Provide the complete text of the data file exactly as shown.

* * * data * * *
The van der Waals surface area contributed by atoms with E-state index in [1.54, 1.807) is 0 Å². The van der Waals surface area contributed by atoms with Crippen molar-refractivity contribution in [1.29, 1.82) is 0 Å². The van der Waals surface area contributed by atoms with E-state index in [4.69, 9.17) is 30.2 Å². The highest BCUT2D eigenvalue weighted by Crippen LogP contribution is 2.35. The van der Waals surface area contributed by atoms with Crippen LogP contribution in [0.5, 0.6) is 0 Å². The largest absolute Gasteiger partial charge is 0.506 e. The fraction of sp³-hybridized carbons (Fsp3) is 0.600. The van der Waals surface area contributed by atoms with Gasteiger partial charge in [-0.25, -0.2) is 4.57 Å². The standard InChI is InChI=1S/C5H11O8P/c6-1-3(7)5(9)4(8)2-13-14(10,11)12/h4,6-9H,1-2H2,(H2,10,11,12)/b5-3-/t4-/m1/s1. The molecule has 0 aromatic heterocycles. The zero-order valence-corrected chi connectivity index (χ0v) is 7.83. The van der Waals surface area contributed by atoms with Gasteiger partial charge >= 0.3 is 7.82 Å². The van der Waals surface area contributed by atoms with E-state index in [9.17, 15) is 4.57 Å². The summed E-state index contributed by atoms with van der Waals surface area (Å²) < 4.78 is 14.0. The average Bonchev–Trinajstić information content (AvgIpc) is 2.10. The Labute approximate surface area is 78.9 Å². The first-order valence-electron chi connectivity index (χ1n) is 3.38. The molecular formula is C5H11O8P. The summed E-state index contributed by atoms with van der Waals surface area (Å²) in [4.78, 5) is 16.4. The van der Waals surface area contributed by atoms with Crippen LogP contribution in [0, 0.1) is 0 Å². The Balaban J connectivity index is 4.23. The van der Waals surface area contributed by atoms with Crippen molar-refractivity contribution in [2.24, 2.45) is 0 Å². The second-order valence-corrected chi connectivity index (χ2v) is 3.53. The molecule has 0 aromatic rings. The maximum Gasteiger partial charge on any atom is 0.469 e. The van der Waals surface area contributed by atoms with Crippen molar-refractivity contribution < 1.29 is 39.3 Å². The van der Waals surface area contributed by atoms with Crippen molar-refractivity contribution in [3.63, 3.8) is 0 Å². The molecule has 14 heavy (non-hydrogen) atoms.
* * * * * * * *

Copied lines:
The van der Waals surface area contributed by atoms with E-state index in [1.54, 1.807) is 0 Å². The van der Waals surface area contributed by atoms with Crippen molar-refractivity contribution in [1.29, 1.82) is 0 Å². The van der Waals surface area contributed by atoms with E-state index in [4.69, 9.17) is 30.2 Å². The highest BCUT2D eigenvalue weighted by Crippen LogP contribution is 2.35. The van der Waals surface area contributed by atoms with Crippen LogP contribution in [0.5, 0.6) is 0 Å². The largest absolute Gasteiger partial charge is 0.506 e. The fraction of sp³-hybridized carbons (Fsp3) is 0.600. The van der Waals surface area contributed by atoms with Gasteiger partial charge in [-0.25, -0.2) is 4.57 Å². The standard InChI is InChI=1S/C5H11O8P/c6-1-3(7)5(9)4(8)2-13-14(10,11)12/h4,6-9H,1-2H2,(H2,10,11,12)/b5-3-/t4-/m1/s1. The molecule has 0 aromatic heterocycles. The zero-order valence-corrected chi connectivity index (χ0v) is 7.83. The van der Waals surface area contributed by atoms with Gasteiger partial charge >= 0.3 is 7.82 Å². The van der Waals surface area contributed by atoms with E-state index in [9.17, 15) is 4.57 Å². The summed E-state index contributed by atoms with van der Waals surface area (Å²) < 4.78 is 14.0. The average Bonchev–Trinajstić information content (AvgIpc) is 2.10. The Labute approximate surface area is 78.9 Å². The first-order valence-electron chi connectivity index (χ1n) is 3.38. The molecular formula is C5H11O8P. The summed E-state index contributed by atoms with van der Waals surface area (Å²) in [4.78, 5) is 16.4. The van der Waals surface area contributed by atoms with Crippen LogP contribution in [0, 0.1) is 0 Å². The Balaban J connectivity index is 4.23. The van der Waals surface area contributed by atoms with Crippen molar-refractivity contribution in [2.24, 2.45) is 0 Å². The second-order valence-corrected chi connectivity index (χ2v) is 3.53. The molecule has 0 aromatic rings. The maximum Gasteiger partial charge on any atom is 0.469 e. The van der Waals surface area contributed by atoms with Crippen molar-refractivity contribution < 1.29 is 39.3 Å². The van der Waals surface area contributed by atoms with Crippen molar-refractivity contribution in [3.63, 3.8) is 0 Å². The molecule has 14 heavy (non-hydrogen) atoms.